During several discussions with theseTERF folks, I learned that one is not able to pin them down to a single opinion why they don't like trans women. It most of the time they start with this socializing thing, but I was raised like a girl for the first 6 years of my life, and the subsequent years I was pretty much similar to Michelle the one who receives the beatings and was made fun of. Once they had this digested, they switched to the chromosome bit, which did not do anything, because I have the XX guys like they do, the final argument was menstruation and pregnancy, , and i was wondering if that excludes XY women, and women who had a hysterectomy. They mostly refuse to discuss any further with me. I think TREF's are afraid to lose their safe places, and fear to be overrolled by some very aggressive trans woman. I never met such a woman until 2 days ago in a German forum. This person was threatening me with a lawsuit, because I mentioned that her biological body is not female (we were talking about hormones). I can understand that more timit natal women can feel threatened by trans women like her, I would not want to have anything to do with her in real life. Clinging together and acquiring the TERF attitude seems for some of them a way to protect their safe spaces.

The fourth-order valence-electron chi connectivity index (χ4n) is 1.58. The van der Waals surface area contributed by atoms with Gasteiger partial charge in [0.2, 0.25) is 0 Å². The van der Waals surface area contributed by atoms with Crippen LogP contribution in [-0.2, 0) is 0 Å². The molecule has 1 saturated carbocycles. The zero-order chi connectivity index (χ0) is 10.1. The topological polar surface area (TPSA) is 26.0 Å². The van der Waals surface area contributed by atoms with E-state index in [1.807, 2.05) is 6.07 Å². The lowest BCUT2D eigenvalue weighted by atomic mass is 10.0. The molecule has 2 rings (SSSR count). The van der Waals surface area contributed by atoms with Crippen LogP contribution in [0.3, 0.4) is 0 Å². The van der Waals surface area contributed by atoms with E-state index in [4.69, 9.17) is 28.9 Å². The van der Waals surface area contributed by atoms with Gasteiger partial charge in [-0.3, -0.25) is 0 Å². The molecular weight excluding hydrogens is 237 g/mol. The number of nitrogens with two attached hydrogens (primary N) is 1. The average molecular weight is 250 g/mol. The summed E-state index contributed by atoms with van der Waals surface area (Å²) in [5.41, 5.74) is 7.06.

Hugs
Linde
 

Linde

Adminstrator
Staff member
Joined
Dec 10, 2019
Messages
4,402
Gender Pronouns
She, Her, Hers, Herself
Gender Identity
Intersex
I don't know where you ladies get this baby thing from? I was never interested in any of them, for me babies are a noisy nuisance (Amber and my daughter in law agree). I never would have even wanted to be pregnant, I disliked it when my ovary acted up once a month.